The race is for boats 20' and under, and many of the racers are 5' and under, it being a popular race for the younger sailors. I'm hoping not to be beaten by a 10 year old in an Optimist, but I wouldn't bet any money on it.

The Bauer Classic 10' (see my profile picture near the top of the page on the left) has been out of commission for some months since losing one oar and her rudder in a mysterious dockside sinking (see me looking for her rudder.)

The oar has been re-built, and a replacement rudder is in its final stages of construction, but I also decided to build a new mast because the current one is showing some cracks under load, and because I want to change some of the rigging a bit, particularly by raising it all by at least six inches with a taller mast so I can see under the foot of the mainsail more easily.

The glue will set for the next 24 hours, then I will begin shaping the square laminate into a round mast.

Thursday, October 8, 2009

10.8 - Cement sailboat

Ferrocement ketch at former Tom Thumb Seafood fish-house
I've heard of "chicken-wire and cement" boats before, but never saw one that I knew of until today...

When I found myself on a lunchtime fishing trip (aah, life in Oriental!... I, by the way, was not fishing, but hoping to capture a bald eagle on camera), the Capt. of the vessel I was on took me by the old Tom Thumb fish-house to see this one. He had met the owner last week, so he knew it was a ferro-boat.

Sure enough, cement boats can float! Though it looks like the un-stepped mainmast needs some work, and maybe a name on the transom.

Learn more about ferrocement boats at http://www.ferrocement.org/

The old Tom Thumb Seafood fish-house on Camp Creek has recently been turned into a marina... Not sure of the name, but I think it is Caroon Marina, named after the property owners.

Location of Tom Thumb / Caroon Marina just across Camp Creek from Oriental:

View Tom Thumb Seafood in a larger map


Wednesday, October 7, 2009

10.7- Airborne Aviator

Burglarized Lincoln Aviator being lifted onto a tow truck
(click images to enlarge)
Just yesterday I e-mailed a couple or potential Oriental imigrees about how safe our town is, and how people leave their cars running while they duck into the store...

Then the town awoke this morning to find a wheel-less Lincoln Aviator resting on cement blocks outside my local tavern, right at the main intersection in the town.

Last night a young marine (at right, behind vehicle in below photo) had left the vehicle there after having too much to drink for driving... He decided to stay with a local friend (center, wearing desert BDUs in below photo) for the night instead of driving back to Camp LeJeune.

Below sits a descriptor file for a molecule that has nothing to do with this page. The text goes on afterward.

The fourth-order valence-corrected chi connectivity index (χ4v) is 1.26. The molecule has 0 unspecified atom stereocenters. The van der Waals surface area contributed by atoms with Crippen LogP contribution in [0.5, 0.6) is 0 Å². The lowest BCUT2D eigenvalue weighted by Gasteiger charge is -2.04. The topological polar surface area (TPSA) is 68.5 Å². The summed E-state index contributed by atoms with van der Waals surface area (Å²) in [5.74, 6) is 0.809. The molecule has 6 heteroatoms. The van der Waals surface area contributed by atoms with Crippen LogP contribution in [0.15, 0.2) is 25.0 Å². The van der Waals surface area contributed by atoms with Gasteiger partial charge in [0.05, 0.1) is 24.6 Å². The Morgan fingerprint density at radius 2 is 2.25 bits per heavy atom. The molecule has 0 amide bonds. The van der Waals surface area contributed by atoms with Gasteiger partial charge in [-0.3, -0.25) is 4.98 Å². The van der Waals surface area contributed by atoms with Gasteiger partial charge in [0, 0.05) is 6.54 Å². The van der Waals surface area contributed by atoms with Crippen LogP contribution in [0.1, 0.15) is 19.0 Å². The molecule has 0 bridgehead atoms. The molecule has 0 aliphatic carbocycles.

An admirable and intelligent move, no doubt, but it turned out a bit rough for the vehicle, which was stripped of its custom wheels, CD player and TV screens in the wee hours this morning.

Oriental residents have long debated the merits of having a municipal police force (the only one in the county,) and whether one or two or more police are appropriate for the town of about 900 souls.

Some say the town should simply rely on the Pamlico County Sheriff's department, as it did until some years ago... some say one officer should be enough, as it purportedly was with one fondly-remembered former Chief... and some say we need at least two police (so that at least one is on duty most of the time,) as was more recently the case until half of the department resigned a few months ago.

This vehicle burglary, which was seen by the many Oriental residents who drive past this spot several times a day, has already prompted some renewed discussion of the matter.

The Pamlico Co. Sheriff's Dept. was first on the scene (photo above left), dusting for fingerprints and talking with the owner at about 10:00 am.

The Sheriff's Dept. had long finished its investigation and left, and the owner was awaiting a tow truck when the entire (one-man) Oriental police department showed up on the scene at about 12:40 pm... Seemingly without having been contacted by the Sheriff's Dept. about the incident.

The thieves did leave one wheel behind... the non-custom spare mounted underneath the Aviator (click on image to enlarge)

[addendum: Still and all, this type of incident is extremely unusual here... On the day after these photos, one of the county's newspapers ran a front-page, above-the-fold story and photo on the burglary, which would never have even merited a mention by papers in other places I have lived.]

Monday, October 5, 2009

10.5- Harkers Island Flare

Capt. Hodges circles Jenny back around in Raccoon Creek
(click on image to enlarge)

I have mentioned the 40-foot F/V "Jenny" in a couple of prior postings, where she appeared in the background... but today I decided to take my last opportunity to feature the boat as the subject of the daily photo.